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A total of 944 bills defending reproductive rights were introduced last year

A new report on the state of reproductive rights legislation around the country in 2019 finds that, despite a bleak picture on the federal level, major changes are happening in the states.

A total of 944 bills defending reproductive rights were introduced last year
[Photo: Aurora Samperio/NurPhoto via Getty Images]
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There’s no denying it—2019 was a bleak year for reproductive rights. Nine states passed bills restricting abortion access. Alabama voted to ban abortions almost entirely, with states like Georgia, Kentucky, and Ohio prohibiting abortions from taking place after the first six weeks. The federal government, meanwhile, gave millions in Title X family planning funding to anti-abortion clinics, spurred on by the president’s use of strong anti-abortion rhetoric.

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With these overwhelming setbacks to reproductive rights, it can be easy to miss motion in the opposite direction. That’s why the National Institute for Reproductive Health just released a new report called “Gaining Ground,” a comprehensive review of reproductive health legislation U.S. states introduced, passed through various parts of their legislatures, or enacted in 2019.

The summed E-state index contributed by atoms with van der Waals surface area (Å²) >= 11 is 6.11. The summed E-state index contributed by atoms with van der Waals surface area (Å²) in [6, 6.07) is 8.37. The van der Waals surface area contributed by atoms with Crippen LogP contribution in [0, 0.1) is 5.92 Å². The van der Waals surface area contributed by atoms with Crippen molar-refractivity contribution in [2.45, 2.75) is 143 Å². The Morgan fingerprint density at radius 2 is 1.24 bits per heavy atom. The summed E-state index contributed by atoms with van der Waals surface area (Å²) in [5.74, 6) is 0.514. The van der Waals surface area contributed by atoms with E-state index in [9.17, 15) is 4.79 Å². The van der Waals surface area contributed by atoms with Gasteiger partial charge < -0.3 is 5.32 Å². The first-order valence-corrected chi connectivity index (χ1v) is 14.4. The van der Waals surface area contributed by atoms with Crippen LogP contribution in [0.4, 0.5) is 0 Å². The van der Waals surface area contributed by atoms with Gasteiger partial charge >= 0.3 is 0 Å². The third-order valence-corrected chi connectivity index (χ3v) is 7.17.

“When we’re looking at the federal government continuing to make heinous attacks on access to reproductive healthcare, it can feel very disempowering,” says NIRH president Andrea Miller. “We hope this report will remind people that they have tremendous potential and power to engage at the state and local level.”

As shown in the report, a record 944 bills aimed at protecting reproductive freedom were introduced in 2019 across 49 states as well as Washington, D.C. Across 38 states and D.C., 147 of those bills were enacted. That means at least one policy supporting reproductive freedom passed in three-quarters of U.S. states.

The report highlights additional record-breaking numbers, like nine states moving forward legislation to expand abortion rights. These states range from Nevada, which decriminalized self-managed abortions, and Maine, which will now require abortion coverage through Medicaid.

Nine states also expanded reproductive healthcare and rights for incarcerated people. Now, in Nebraska, Utah, and Arkansas, it will be illegal to shackle a person when they’re pregnant, in labor, and recovering postpartum, adding to the 29 states that already had similar laws in place. (Though at the same time, both Arkansas and Utah further restricted abortion access in 2019, prohibiting abortions after 18 weeks.)

New Jersey is in both of those groups of nine states, and also reformed its Medicaid program to offer pregnant women access to their chosen healthcare providers. Under former governor Chris Christie, Miller says, the state hadn’t been able “to move anything affirmative.” But last year, it became one of the most proactive states for addressing maternal and reproductive health.